The report looks at what has affected food price trends up to the end of 2019.
“Long and short-term food price trends show some notable and impactful moments in Canada’s food price history,” says Jeewani Fernando, provincial consumer market analyst with Alberta Agriculture and Forestry.
She adds that a notable trend of increasing food prices between 2007 and 2012 followed a global economic slow down.
“No single factor explains why the increase in food prices was global and widespread. Higher food prices were a result of a number of interrelated and complex factors. Some of those potential drivers included a general increase in global demand, low international stockpiles, higher inputs, adverse weather and export bans.”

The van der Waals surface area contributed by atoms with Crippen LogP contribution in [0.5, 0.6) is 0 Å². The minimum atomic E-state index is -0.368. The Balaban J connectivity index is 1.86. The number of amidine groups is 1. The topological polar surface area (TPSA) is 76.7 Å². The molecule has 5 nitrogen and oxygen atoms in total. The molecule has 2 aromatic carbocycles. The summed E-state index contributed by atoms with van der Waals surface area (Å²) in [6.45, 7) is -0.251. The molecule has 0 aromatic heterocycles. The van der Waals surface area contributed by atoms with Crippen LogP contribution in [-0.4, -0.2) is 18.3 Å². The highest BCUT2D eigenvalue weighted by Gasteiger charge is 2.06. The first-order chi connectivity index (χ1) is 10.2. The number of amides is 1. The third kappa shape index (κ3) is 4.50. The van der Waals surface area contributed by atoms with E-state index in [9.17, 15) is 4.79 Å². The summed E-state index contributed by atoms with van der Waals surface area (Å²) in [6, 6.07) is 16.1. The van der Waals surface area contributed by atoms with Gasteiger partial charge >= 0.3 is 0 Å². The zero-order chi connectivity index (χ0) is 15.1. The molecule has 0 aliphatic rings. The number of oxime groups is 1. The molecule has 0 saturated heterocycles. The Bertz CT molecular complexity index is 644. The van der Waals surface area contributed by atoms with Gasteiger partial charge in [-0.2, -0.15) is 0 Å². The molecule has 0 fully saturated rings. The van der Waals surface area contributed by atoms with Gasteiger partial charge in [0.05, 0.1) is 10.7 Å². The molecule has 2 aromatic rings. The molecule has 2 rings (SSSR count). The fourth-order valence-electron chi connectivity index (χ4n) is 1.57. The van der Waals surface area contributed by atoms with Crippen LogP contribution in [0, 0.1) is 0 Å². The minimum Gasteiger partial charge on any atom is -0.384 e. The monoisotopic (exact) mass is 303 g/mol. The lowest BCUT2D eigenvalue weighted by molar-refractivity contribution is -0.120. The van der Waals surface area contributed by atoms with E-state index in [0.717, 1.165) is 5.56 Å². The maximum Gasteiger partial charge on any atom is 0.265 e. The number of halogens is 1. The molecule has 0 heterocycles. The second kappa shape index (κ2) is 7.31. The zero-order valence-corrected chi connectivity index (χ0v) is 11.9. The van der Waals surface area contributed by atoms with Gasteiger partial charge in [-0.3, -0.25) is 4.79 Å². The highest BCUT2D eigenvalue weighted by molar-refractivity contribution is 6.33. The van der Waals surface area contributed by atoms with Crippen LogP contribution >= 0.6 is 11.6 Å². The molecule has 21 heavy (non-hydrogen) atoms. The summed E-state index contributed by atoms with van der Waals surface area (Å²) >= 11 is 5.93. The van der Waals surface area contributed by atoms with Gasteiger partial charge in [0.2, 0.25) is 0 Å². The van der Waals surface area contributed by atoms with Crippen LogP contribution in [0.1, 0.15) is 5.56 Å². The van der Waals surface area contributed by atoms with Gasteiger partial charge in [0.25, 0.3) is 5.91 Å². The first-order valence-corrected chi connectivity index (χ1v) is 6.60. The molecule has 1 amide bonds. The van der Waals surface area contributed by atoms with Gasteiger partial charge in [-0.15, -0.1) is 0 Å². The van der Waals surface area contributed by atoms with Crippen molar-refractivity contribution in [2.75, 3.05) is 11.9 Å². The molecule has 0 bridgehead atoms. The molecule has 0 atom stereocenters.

Short-term trends that affected food prices included a beef price shock in 2015, the diafiltered - ultrafiltered - milk loophole in imports, U.S. imports of fresh fruits and vegetables and the revelation in 2018 of the bread price-fixing scandal.
“These significant events illustrate potential vulnerabilities of Canada’s food sector and the volatility of food prices,” she explains. “It also shows that industry and government are limited in their ability to be proactive and take action to stabilize food prices.”
“However, the insights in this report may be useful for Alberta food businesses when developing strategy and for consumers who are concerned about rising food costs, especially in our current climate.”
Read Consumer Corner’s Food price trends (PDF, 696 KB).
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